English Standard Version
Now the cistern into which Ishmael had thrown all the bodies of the men whom he had struck down along with Gedaliah was the large cistern that King Asa had made for defense against Baasha king of Israel; Ishmael the son of Nethaniah filled it with the slain.
King James Bible
Now the pit wherein Ishmael had cast all the dead bodies of the men, whom he had slain because of Gedaliah, was it which Asa the king had made for fear of Baasha king of Israel: and Ishmael the son of Nethaniah filled it with them that were slain.
American Standard Version
Now the pit wherein Ishmael cast all the dead bodies of the men whom he had slain, by the side of Gedaliah (the same was that which Asa the king had made for fear of Baasha king of Israel,) Ishmael the son of Nethaniah filled it with them that were slain.
And the pit into which Ismahel cast all the dead bodies of the men whom he slew because of Godolias, is the same that king Asa made, for fear of Baasa the king of Israel: the same did Ismahel the son of Nathanias fill with them that were slain.
English Revised Version
Now the pit wherein Ishmael cast all the dead bodies of the men whom he had slain, by the side of Gedaliah, (the same was that which Asa the king had made for fear of Baasha king of Israel,) Ishmael the son of Nethaniah filled it with them that were slain.
Webster's Bible Translation
Now the pit into which Ishmael had cast all the dead bodies of the men, whom he had slain because of Gedaliah, was that which Asa the king had made for fear of Baasha king of Israel: and Ishmael the son of Nethaniah filled it with them that were slain.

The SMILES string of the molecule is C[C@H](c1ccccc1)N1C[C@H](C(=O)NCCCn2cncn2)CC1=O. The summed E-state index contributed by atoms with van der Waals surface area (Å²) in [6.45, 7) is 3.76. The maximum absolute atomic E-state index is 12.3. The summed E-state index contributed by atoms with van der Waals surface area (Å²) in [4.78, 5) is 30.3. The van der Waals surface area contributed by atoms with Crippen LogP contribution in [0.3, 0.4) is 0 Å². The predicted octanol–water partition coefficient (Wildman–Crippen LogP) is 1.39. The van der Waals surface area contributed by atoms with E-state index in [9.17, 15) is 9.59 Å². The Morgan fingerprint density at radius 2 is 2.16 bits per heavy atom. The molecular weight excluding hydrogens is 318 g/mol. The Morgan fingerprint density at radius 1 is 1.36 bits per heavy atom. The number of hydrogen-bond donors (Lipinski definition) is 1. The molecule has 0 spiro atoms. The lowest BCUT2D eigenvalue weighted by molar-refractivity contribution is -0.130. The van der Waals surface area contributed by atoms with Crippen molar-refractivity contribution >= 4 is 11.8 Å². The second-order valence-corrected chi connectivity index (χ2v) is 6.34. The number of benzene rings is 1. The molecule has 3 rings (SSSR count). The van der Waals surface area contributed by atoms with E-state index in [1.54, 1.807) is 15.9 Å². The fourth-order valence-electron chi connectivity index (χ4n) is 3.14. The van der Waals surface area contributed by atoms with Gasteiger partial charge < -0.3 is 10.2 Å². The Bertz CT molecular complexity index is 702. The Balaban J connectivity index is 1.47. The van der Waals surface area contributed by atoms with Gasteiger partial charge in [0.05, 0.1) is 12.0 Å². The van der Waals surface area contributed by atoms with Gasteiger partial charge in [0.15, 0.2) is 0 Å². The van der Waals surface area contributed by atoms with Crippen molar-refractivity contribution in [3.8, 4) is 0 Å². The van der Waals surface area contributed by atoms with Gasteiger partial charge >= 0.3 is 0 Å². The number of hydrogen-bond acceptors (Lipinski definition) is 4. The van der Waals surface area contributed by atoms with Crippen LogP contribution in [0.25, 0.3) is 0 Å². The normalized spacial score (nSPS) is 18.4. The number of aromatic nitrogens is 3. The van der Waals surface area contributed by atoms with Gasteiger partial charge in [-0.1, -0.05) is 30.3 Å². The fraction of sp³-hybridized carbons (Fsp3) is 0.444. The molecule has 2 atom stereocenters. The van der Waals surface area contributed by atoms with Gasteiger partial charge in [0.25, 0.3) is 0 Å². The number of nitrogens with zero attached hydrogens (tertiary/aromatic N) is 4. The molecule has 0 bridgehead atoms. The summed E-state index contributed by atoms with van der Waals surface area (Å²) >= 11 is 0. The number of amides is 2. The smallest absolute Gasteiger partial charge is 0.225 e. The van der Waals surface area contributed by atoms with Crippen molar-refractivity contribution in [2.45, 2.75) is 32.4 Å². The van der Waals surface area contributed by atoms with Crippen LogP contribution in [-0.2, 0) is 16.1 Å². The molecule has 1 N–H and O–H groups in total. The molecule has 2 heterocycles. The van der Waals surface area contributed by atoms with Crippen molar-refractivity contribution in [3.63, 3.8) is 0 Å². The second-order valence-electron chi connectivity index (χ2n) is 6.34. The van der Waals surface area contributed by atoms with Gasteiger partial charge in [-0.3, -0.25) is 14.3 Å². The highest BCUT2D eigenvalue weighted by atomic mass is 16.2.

Jeremiah 41:9 Parallel
CommentaryKeil and Delitzsch Biblical Commentary on the Old Testament
Murder of Gedaliah and his followers, as well as other Jews, by Ishmael. - Jeremiah 41:1-3. The warning of Johanan had been only too well founded. In the seventh month - only two months, therefore, after the destruction of Jerusalem and the appointment of Gedaliah as governor - Ishmael came with the men to Mizpah, and was hospitably received by Gedaliah and invited to his table. Ishmael is here more exactly described as to his family descent, for the purpose of throwing a stronger light upon the exceeding cruelty of the murders afterwards ascribed to him. He was the son of Nethaniah, the son of Elishama - perhaps the secretary of state mentioned Jeremiah 36:12, or more likely the son of David who bore this name, 2 Samuel 5:6; 1 Chronicles 3:8; 1 Chronicles 14:7; so that Ishmael would belong to a lateral branch of the house of David, be of royal extraction, and one of the royal lords. ורבּי המּלך cannot be joined with Ishmael as the subject, because in what follows there is no further mention made of the royal lords, but only of Ishmael and his ten men; it belongs to what precedes, מזּרע המּלוּכּה, so that we must repeat מן before רבּי. The objections of Ngelsbach to this view will not stand examination. It is not self-evident that Ishmael, because he was of royal blood, was therefore also one of the royal nobles; for the רבּים certainly did not form a hereditary caste, but were perhaps a class of nobles in the service of the king, to which class the princes did not belong simply in virtue of their being princes. But the improbability that Ishmael should have been able with ten men to overpower the whole of the Jewish followers of Gedaliah, together with the Chaldean warriors, and (according to Jeremiah 41:7) out of eighty men to kill some, making prisoners of the rest, is not so great as to compel us to take רבּי המּלך in such a meaning as to make it stand in contradiction with the statement, repeated twice, over, that Ishmael, with his ten men, did all this. Eleven men who are determined to commit murder can kill a large number of persons who are not prepared against such an attempt, and may also keep a whole district in terror.